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Since the forces of an earthquake are so powerful, knowing how to tell if the house is safe after an earthquake and knowing what to check is key in keeping the building safe and secure as both moderate and severe quakes can cause serious structural damage and injury.
Just as an airline pilot always does a walk around of his plane prior to a flight, you should do a structural walk around any current projects after an earthquake.
After any moderate to significant shaking, do a preliminary structural check for damage i.e if the house has shifted on the foundation; then, if there is a strong aftershock or a high wind event in subsequent days, there is heighted risk of further damage.
Buildings under construction which may have partially completed frames are at a heightened risk and are particularly vulnerable to potential movement and cracking arising from earthquakes.
This is even more pertinent for sites that may currently have restrictions not permitting work (Melbourne’s shutdown) or where a site has had to have work cease for an extended period due to other factors.
Therefore, if you note structural damage, you may suggest if the home is occupied that the occupants do not stay in the home until it has been thoroughly assessed/checked over, as it may be weaker and may not safely withstand another jolt, even a small one.
Be careful entering a home if it has sustained significant structural damage, as homes can be hazardous at times. Also apply caution in making any repairs as the damage could extend beyond the visible area and could lead to further collapsing.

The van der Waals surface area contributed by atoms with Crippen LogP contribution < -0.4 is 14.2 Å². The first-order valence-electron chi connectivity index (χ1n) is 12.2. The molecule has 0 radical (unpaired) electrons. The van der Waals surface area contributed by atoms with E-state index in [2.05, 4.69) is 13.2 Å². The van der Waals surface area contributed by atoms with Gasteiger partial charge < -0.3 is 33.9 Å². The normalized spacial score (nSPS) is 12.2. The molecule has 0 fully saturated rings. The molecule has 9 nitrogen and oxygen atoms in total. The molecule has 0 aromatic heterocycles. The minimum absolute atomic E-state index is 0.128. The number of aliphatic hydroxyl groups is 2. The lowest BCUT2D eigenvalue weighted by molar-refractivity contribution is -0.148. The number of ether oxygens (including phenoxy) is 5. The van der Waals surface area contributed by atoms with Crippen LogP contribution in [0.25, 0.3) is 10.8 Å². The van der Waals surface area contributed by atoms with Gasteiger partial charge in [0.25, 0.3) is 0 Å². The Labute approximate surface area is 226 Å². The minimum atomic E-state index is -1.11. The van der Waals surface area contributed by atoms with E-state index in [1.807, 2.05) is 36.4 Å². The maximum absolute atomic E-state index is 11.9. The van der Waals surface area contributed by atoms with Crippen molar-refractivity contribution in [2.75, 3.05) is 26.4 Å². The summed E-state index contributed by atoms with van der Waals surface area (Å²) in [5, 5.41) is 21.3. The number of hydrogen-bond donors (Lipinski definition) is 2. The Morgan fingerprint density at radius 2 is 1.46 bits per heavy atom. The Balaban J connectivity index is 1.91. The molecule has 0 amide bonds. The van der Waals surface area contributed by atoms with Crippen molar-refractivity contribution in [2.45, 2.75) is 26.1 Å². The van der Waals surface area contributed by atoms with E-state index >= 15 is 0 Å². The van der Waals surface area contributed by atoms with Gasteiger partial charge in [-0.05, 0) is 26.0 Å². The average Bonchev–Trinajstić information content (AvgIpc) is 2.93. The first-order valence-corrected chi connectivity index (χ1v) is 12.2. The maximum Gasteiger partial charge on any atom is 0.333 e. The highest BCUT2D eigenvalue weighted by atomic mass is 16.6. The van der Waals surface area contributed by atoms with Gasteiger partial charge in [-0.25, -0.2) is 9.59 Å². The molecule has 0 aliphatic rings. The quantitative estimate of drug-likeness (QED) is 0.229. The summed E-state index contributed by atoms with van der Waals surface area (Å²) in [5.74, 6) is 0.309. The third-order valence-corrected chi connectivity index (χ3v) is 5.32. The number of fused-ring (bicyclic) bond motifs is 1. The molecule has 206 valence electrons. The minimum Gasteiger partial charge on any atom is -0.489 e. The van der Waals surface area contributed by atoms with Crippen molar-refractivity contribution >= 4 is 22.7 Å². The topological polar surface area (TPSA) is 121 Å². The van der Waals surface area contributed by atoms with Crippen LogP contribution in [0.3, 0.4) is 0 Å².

If you need to do any cleaning up of debris from the earthquake also be mindful of any materials that may contain hazardous material such as asbestos and ensure correct PPE is worn.
The house may have suffered more damage than you think, particularly in older homes, and it’s important to look not only for obvious signs of damage but the less obvious signs of structural damage such as connections between structural members loosening which can have detrimental impacts for the structure.
What many people don’t often think about is that the earthquake may have loosened or damaged key components of the structure just enough that the house didn’t fall or collapse, but that with just a little bit more shaking, it may suffer more significant damage since it had already been weakened quite a bit.
The risk of damage and the severity of damage to a home depends on a number of factors and categories, including the magnitude of the earthquake, the closeness to the epicentre, and the age and type of construction of the home. Should an earthquake occur, be sure to check your home for structural damage or weakness right after the earthquake, as well as after any aftershocks.
Older homes not built to our current building codes and standards are more susceptible to damage, particularly those with brick or blockwork walls.
While most houses (Class 1a buildings) are not typically required to have specifically earthquake detailing in them under the National Construction Code and relevant standards, importantly though houses are considered to perform sufficiently in an earthquake in meeting current loading and structural framing standards in being designed for the local wind conditions.